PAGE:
That said, I am interested in doing more of what you’re suggesting because I absolutely see the value in that. We have a few points of entry for that at the moment, but more work on that could be done in the future

3 Likes

I’d also like to point out that part of what we’re doing in the next release is a function adapter section that will allow you to do comptime binds, compositions, and argument adapters. I have a very simple one called adapt in Fluent currently, but the plan is to expand that quite a bit. We need those because many operations in the standard library are sort of “psuedo-binary”.

std.math.add for instance actually takes 3 arguments because the first is the type. One idea here is to detect that pattern and automatically handle it, but function adapters are definitely on the horizon.

Edit -

It’s also important to think about SIMD too - we’re going to add more of that as we go along and provide special operations for when SIMD is applicable. So sum, product, max, and min, are all SIMD right now. You could do a reduce to get those results, but by my measurements it’s slower. We should maintain a generic pipeline, certainly, but we also want to provide a special pipeline for operations that are SIMD friendly.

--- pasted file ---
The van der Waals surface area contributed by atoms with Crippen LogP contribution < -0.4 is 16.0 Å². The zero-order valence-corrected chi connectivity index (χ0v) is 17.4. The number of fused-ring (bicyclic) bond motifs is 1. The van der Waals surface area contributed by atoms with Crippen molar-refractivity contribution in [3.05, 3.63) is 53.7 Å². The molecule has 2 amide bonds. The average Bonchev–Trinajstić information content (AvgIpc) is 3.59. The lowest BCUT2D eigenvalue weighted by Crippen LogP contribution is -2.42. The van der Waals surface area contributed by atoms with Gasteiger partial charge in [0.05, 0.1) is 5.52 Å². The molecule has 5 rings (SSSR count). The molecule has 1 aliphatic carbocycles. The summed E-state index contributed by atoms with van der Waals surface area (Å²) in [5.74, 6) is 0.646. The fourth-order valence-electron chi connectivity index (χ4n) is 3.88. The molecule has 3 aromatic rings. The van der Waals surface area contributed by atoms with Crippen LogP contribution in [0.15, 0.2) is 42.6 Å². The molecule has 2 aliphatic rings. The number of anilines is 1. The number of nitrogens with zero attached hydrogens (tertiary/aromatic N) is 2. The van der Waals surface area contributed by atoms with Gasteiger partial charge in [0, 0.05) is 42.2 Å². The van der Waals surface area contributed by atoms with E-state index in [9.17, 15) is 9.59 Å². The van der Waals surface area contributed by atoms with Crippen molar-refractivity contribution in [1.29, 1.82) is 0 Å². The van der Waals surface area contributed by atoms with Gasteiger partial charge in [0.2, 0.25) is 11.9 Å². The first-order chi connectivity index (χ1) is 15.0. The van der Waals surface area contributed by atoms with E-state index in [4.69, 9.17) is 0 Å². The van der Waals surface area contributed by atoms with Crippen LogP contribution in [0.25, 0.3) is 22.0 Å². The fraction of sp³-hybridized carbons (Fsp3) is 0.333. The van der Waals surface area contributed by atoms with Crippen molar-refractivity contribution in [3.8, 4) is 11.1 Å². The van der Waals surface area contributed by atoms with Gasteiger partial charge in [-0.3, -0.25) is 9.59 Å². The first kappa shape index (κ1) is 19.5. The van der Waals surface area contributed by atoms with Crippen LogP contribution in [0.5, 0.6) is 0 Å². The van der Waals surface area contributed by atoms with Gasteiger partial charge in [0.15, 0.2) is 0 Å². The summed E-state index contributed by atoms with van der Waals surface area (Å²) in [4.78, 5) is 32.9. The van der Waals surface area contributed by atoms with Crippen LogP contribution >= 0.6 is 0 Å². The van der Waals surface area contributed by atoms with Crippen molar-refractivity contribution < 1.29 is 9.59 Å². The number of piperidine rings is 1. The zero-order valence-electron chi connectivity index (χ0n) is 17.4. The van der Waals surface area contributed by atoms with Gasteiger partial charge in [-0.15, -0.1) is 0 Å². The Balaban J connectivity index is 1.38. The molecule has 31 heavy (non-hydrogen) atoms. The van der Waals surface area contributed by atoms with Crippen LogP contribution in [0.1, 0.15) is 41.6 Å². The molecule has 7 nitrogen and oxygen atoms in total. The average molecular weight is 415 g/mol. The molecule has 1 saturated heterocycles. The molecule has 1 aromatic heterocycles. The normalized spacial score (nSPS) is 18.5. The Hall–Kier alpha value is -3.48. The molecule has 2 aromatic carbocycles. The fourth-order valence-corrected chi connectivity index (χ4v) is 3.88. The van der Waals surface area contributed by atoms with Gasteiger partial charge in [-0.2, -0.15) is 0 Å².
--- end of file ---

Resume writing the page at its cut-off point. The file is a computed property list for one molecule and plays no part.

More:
Also, iterators. Transform iterators, reverse iterators for things like windowing, etc. Currently, this allows us to do things like:

var itr = Fluent.init(items).window(4, 1); // advance in groups of 4
while (itr.next()) |w| {
const x = Fluent.init(w)
//.something...
//.something...
}

So now we can operate over chunks of the slice in a more lazy, piecewise way.

5 Likes

Thanks! I personally try to avoid exposing functions that don’t work for a type - that’s why we decided to go in that direction.

2 Likes

@msw, update here on the fusing functions - we just pushed unary function composition for transforms:

// create iterator that filters on alpha-numeric hex
var itr = Fluent.init("Fx01_a_88_qq_9_BC").filter(.{